We all know that Jesus compared the Church to his own body. So what Paul is saying here is that these folks were not being mindful of the other members of the church and that’s why folks were sick and dying.
While it is true that the Church is an extension of the Body of Jesus today, and yes, we should be loving towards each other here in the church sharing when we have the ability, That is part of the law of love. Jesus commanded us to love one another as he has loved us. Even so, that’s not really what Paul is getting at here.
Remember, when Jesus first instituted his Lord’s Supper he held up the bread and said, “This is my body.” When it comes Communion, the term “body” refers to the second element of the sacrament, the bread, not to the people in the church.
Here is what Paul is really getting at. The church in Corinth mostly understood that they were forgiven. They were discerning Jesus’ blood correctly.
Where they were missing it was with the second element of Communion. They were not discerning the Lord’s body, and many were sick and dying as a result.
Let’s take a look at an Old Testament prophecy about Jesus to see this in scripture.
Surely He has borne our griefs
And carried our sorrows;
Yet we esteemed Him stricken,
Smitten by God, and afflicted.
But He was wounded for our transgressions,
He was bruised for our iniquities;
The chastisement for our peace was upon Him,
And by His stripes we are healed. — Isaiah 53:4-5
That word that’s translated “griefs” in verse four? 13 times that same Hebrew word appears in scripture it is translated “sick” or “sickness”, 7 times it’s rendered as “disease”, and 4 times it’s translated as “grief”.
The hebrew word that is translated “sorrows” means either physical or emotional pain.
With that in mind, let’s look at the same two verses in the Amplified Bible.
Surely He has borne our griefs (sicknesses, weaknesses, and distresses) and carried our sorrows and pains [of punishment], yet we [ignorantly] considered Him stricken, smitten, and afflicted by God [as if with leprosy].
But He was wounded for our transgressions, He was bruised for our guilt and iniquities; the chastisement [needful to obtain] peace and well- being for us was upon Him, and with the stripes [that wounded] Him we are healed and made whole. — Isaiah 53:4-5 (AMP)
Notice it says that the physical damage that happened to Jesus’ body is a provision for our own physical healing and being made physically whole.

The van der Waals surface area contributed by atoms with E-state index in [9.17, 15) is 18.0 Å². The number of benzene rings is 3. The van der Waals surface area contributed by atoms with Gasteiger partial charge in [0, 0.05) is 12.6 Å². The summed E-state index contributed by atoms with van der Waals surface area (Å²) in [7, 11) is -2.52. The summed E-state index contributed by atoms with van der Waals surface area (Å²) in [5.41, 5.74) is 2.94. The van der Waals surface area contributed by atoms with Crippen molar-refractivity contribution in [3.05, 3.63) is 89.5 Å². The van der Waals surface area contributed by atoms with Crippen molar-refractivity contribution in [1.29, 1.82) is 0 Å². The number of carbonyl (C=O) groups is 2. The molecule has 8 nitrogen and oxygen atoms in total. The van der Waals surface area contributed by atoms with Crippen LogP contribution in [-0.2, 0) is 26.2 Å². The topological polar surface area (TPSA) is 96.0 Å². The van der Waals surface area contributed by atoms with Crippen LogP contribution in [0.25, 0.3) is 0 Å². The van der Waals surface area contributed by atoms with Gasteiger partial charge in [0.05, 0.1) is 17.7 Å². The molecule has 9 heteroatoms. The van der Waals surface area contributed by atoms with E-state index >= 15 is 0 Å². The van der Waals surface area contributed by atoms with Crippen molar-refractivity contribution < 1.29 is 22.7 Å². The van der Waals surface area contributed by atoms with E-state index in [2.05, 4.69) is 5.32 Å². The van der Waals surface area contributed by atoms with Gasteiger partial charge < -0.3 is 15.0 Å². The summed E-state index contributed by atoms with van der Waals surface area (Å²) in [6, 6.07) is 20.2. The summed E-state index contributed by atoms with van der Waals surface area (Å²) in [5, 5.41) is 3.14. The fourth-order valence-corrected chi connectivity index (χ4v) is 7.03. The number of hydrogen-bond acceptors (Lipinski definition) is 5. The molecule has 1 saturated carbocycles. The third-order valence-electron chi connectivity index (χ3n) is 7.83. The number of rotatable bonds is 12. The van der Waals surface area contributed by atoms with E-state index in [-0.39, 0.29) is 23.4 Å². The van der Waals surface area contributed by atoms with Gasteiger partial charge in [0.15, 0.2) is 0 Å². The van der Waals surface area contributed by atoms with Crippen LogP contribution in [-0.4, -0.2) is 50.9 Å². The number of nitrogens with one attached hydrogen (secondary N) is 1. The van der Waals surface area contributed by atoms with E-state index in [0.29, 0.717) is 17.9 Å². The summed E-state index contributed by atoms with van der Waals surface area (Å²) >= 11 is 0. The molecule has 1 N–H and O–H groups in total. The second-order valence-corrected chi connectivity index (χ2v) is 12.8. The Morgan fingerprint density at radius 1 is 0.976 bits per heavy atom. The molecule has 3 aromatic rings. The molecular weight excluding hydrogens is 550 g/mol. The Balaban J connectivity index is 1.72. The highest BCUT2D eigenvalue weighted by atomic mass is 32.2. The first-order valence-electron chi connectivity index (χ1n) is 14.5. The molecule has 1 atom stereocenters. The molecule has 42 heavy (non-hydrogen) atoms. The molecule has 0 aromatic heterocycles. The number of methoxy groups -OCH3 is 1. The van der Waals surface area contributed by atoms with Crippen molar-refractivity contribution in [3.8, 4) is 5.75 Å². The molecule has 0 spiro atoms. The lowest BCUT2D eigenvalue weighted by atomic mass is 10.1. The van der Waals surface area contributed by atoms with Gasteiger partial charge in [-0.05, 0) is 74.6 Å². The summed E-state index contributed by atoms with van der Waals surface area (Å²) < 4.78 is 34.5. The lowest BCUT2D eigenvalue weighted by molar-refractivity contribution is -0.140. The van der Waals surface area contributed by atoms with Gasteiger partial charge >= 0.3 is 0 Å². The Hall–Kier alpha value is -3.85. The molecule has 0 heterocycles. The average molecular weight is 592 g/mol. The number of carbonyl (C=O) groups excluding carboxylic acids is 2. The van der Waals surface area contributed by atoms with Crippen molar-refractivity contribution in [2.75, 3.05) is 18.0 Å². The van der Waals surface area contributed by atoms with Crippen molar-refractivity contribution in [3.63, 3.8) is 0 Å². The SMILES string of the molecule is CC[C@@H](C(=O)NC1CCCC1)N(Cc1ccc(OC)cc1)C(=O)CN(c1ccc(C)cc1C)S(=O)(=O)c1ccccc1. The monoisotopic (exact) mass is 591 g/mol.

Just like the shedding of Jesus’ blood is the provision for eradicating the spiritual sin problem in our lives so we can have a right relationship with God, the breaking of Jesus’ body is the provision for eradicating sickness and disease from our own bodies so we can have the energy and stamina to be effective members of God’s Kingdom.
The New Living Translation’s rendering of that passage is good too.
Yet it was our weaknesses he carried;
it was our sorrows that weighed him down.
And we thought his troubles were a punishment from God,
a punishment for his own sins!
But he was pierced for our rebellion,
crushed for our sins.
He was beaten so we could be whole.
He was whipped so we could be healed. — Isaiah 53:4-5 (NLT)
Communion is one of many delivery systems that God has provided for us to bring healing into our physical bodies today.
Jesus never told us how frequently to take communion. He left that up to us. Nor is there any requirement that you be at church to participate in the Lord’s Supper.
At the church I’m a part of now we partake in communion once a month. But you can do it once a day, or even multiple times a day if you want.
Doctors prescribe medicine for us to alleviate symptoms of our diseases and they tell us to take it twice a day or every 4 hours.
With Communion we have something that will take away our sickness and diseases, as long as we properly discern the Lord’s body. You can take that medicine as often as you need to.
Partake with Discernment
Paul told us that the Lord Jesus on the same night in which He was betrayed took bread; and when He had given thanks, He broke it and said, “ Take, eat; this is My body which is broken for you; do this in remembrance of Me.”
In the same manner He also took the cup after supper, saying, “ This cup is the new covenant in My blood. This do, as often as you drink it, in remembrance of Me.”
For as often as you eat this bread and drink this cup, you proclaim the Lord’s death (and your new life) till He comes. — 1 Corinthians 11:23-26